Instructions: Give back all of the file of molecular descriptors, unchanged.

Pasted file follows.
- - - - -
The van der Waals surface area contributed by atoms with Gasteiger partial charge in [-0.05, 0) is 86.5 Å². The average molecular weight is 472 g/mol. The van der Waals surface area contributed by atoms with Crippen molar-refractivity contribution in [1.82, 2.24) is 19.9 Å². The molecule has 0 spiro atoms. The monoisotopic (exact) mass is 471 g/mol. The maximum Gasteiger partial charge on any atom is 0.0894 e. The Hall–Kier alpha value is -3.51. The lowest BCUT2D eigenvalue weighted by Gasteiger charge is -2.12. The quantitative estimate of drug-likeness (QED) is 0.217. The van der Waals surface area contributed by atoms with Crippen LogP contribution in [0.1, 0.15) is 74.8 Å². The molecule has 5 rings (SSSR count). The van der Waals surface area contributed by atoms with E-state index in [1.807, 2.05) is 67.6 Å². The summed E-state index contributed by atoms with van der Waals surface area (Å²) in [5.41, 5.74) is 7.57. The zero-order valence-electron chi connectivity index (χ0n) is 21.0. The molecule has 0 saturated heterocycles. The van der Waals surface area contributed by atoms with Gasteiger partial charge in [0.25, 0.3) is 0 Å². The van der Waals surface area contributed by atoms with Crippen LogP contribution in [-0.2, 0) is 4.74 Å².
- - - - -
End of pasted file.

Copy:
The van der Waals surface area contributed by atoms with Gasteiger partial charge in [-0.05, 0) is 86.5 Å². The average molecular weight is 472 g/mol. The van der Waals surface area contributed by atoms with Crippen molar-refractivity contribution in [1.82, 2.24) is 19.9 Å². The molecule has 0 spiro atoms. The monoisotopic (exact) mass is 471 g/mol. The maximum Gasteiger partial charge on any atom is 0.0894 e. The Hall–Kier alpha value is -3.51. The lowest BCUT2D eigenvalue weighted by Gasteiger charge is -2.12. The quantitative estimate of drug-likeness (QED) is 0.217. The van der Waals surface area contributed by atoms with Crippen LogP contribution in [0.1, 0.15) is 74.8 Å². The molecule has 5 rings (SSSR count). The van der Waals surface area contributed by atoms with E-state index in [1.807, 2.05) is 67.6 Å². The summed E-state index contributed by atoms with van der Waals surface area (Å²) in [5.41, 5.74) is 7.57. The zero-order valence-electron chi connectivity index (χ0n) is 21.0. The molecule has 0 saturated heterocycles. The van der Waals surface area contributed by atoms with Gasteiger partial charge in [0.25, 0.3) is 0 Å². The van der Waals surface area contributed by atoms with Crippen LogP contribution in [-0.2, 0) is 4.74 Å².